Consider this possibility: A reading experience on the iPad that doesn't awkwardly mimic a newspaper or try to be some hyperkinetic cousin of a paper magazine. One that combines text and multimedia in a distinctly new way. That's the Atavist.
What is it?
The Atavist, free, iPad and iPhone. Reading on a tablet is fundamentally different from reading in print. That's not news to anyone. But why, then, does nearly every major publication try to make an app that follows the traditional print paradigm. There may be interactive elements, sure, but there are still "pages" with fixed text and thumbnail images. The content, in many cases, becomes subordinate to the design.
The Atavist is a new publishing platform that tries to wed longform journalism and multimedia in a more sensible way. For the most part, your screen is filled with plain, unadorned text, which is a total relief, just like it is when you read something in Instapaper. But a rich multimedia experience is there, unobtrusively, waiting in the wings. Nice, full screen photographs are inserted between sections. Small arrows point to interactive elements in the text, words that are essentially links to relevant biographies, maps, timelines and the like. Tapping the screen pulls up a toolbar that lets you play an audio recording of the article while you read it, scan through thumbnails to any section of the piece, or, eventually, share snippets of the text itself over email, Facebook, or Twitter. You can engage with any or all of these multimedia offerings as frequently or as infrequently as is your preference.
The articles themselves, of course, are being produced especially for the Atavist. Right now there are only two: an biography of a Chicago jazz musician and a detailed account of an elaborate Swedish heist. They're both $3, which seems a little steep, considering that a few bucks more could get me a full issue of, say, the New Yorker, but I guess the point is that someone has to pay for original longform journalism. I'm not sure that the multimedia adds enough to the experience to justify the price just yet, but I can see how they would once they get a few of these productions under their belt. The iOS app works on the iPad, iPhone, and iPod Touch, and the pieces are also available on Nook and Kindle for $2.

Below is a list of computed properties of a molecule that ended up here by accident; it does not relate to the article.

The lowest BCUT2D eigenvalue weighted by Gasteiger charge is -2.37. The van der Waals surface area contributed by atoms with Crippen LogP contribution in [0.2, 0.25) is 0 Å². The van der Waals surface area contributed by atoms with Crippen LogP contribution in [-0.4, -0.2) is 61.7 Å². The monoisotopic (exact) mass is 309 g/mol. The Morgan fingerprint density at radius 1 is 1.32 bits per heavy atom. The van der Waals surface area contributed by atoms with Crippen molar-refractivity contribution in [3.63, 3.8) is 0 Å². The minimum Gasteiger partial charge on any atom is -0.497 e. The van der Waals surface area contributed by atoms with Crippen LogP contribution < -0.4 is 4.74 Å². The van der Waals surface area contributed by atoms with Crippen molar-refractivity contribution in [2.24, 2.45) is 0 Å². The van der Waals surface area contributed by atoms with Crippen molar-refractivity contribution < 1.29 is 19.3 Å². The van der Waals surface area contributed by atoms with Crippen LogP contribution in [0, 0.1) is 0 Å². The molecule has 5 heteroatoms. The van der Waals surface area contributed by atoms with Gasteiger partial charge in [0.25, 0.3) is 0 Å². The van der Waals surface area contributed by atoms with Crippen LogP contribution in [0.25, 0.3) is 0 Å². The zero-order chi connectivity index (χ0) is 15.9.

Who's it good for?
People looking for an alternative way to support longfrom journalism on their tablet or reader, apart from buying digital copies of their favorite magazines; people who get easily distracted by the bells and whistles of current iPad magazines; people who like HEISTS!
Why's it better than alternatives?
It's one of the fresher takes on the "tablet magazine," and it's doing the tough, admirable work of producing its own content. The video, maps, timelines and the like do a great job augmenting the stories, which are already pretty solid to begin with.
How could it be even better?
Meatier articles; multimedia links that are less text-based (like capsule biographies) and more interactive (timelines, graphics); ability to buy a plain-text version of an article for, say, a buck.
The Atavist, iPad | iTunes
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Music by Kevin MacLeod